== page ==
“Où est Riva?” (Where is Riva?)
An Oil Thief Flames Out in Kinshasa
With comparisons to 2007’s Cidade de Deus and reviews describing the film as a “Congolese noir”, Riva succeeds in making the latter description fitting, while the former hope remains to be seen.
Djo Munga’s film opens at a fast-paced in media res, which is also a favorite first act of American film noir pictures and their overseas cousins (ex. the Jean Gabin-starring Le jour se leve memorably opens with the trapped criminal shoutin’ and rantin’ from his barricaded room). And within the picture’s first 20 minutes, all of the typical film noir signature archetypes stroll onto the screen as this chase story unfolds.
Red-haired Nora, the film’s femme fatale and a strongman’s kept woman, ensnares the film’s protagonist G.O. Riva (Pastha Bay) who returns to Congo after a 10-year sojourn in Angola.
The two first meet a a backyard party playing eye-tag with each other. Riva vows to make her his girl, fully aware that he will have to tend to Azor ,her lover, and his two strongmen bodyguards first.
Taking somebody’s else “property”, however, comes easy to Riva. Siphoning oil in Angola and selling it on the black market was how he earned a living. His return home is, of course, spurred by stealing from his Angolan bossman Cesar. Cesar and his gang of cronies ruthlessly hunt-down Riva, frequently demanding (for it’s never really a question) an answer to the quintessential whodunit line: “Where is [insert name of film hero knockin’ on heaven’s door]?”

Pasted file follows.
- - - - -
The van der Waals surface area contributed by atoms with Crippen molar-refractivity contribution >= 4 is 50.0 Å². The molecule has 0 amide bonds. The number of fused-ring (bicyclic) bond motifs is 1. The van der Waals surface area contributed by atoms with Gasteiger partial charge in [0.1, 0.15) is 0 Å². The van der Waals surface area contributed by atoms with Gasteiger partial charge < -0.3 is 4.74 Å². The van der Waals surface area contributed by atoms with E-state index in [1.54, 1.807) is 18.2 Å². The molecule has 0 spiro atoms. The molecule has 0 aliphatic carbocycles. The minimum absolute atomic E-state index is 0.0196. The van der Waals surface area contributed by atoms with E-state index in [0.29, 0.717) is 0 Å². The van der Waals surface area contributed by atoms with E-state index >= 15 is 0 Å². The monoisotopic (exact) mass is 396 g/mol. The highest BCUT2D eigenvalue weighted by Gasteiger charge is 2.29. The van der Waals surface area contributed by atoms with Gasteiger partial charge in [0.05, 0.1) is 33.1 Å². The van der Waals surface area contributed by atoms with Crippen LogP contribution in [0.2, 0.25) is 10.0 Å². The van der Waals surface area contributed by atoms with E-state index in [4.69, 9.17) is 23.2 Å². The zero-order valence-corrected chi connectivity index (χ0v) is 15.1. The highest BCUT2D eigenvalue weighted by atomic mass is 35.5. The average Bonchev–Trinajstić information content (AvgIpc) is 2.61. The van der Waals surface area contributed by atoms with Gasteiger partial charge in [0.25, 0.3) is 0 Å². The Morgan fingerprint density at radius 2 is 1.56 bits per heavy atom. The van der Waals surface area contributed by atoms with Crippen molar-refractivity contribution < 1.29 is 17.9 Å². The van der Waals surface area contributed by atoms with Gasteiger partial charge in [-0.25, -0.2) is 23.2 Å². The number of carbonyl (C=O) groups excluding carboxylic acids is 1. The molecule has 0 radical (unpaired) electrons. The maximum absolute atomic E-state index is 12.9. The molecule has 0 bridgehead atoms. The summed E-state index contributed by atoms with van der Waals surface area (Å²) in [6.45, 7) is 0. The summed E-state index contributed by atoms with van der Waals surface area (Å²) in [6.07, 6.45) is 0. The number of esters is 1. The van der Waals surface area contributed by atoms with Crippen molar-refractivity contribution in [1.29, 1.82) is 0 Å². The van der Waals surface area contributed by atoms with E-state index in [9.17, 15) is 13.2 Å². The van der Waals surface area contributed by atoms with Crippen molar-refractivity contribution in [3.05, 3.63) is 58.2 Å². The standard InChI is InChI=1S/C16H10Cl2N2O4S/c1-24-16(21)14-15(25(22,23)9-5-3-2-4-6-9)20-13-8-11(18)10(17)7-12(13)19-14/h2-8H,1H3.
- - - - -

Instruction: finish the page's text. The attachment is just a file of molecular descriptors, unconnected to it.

As the film winds down (as fast and seductively as Nora does when she finally lets down her guard to Riva), more shifty characters than one would hopefully meet in reality flicker across the screen. Pére Gaston makes a brief cameo, but his justification from extorting money from “outlaws’ is a chuckle-worthy example of corruption caused by the rising cost of living: “Priests need gas, too.”
The sky-rocketing gas prices in the Congo is what further motivate Riva to double-cross Cesar: It’s his last big steal and with the money he hopes to get from selling it, he’ll settle down for a plain-Joe straight life.
However, Nora and his matron figure, Mother Edo, a brothel madame, warn Riva of the danger that my sully his hope of one more successful getaway.
In a bedroom confession, the redhead good-girl-gone-bad mutters this sage aphorism: “Money is like poison. In the end, it always kills you.”
Riva’s “mother” connects his greed with his underestimation of the trouble he always stumbles into, bullheadedly: “Death is a game to you.”
This most stinging lines that boils Riva’s blood are those uttered by his estranged father when he visits his parents. The discord caused by the death of his family’s Abel remains an emotional landmine that erupts when Riva sees his father again.
As an argument reaches its peaks, on the verge of blows about to be exchanged, Riva’s father rebukes him by saying, “You’ll never pay for all the pain you cause.”
Riva’s father speaks too soon. Cesar is a sadist fueled by revenge, and he stops at nothing to make Riva pay for his thievery with the ultimate price, his life.
Side-note: A certain fanning scene made me think of Lee Jun-Ik’s The King and the Clown. I definitely did a double-take before laughing at the awkwardness of how it plays out in Munga’s film. Riva was the only picture I saw at the Angelika Film Center in NoHo (I heart New York’s acronyms) during my brief summer stay in Brooklyn, but I couldn’t afford to pay full price for anymore film outings since I’ve grown accustomed to student discounts. My D.C. student ID: DENIED.
Rating: 6.8/10 – Pure Escapism
The fanning scene in question below: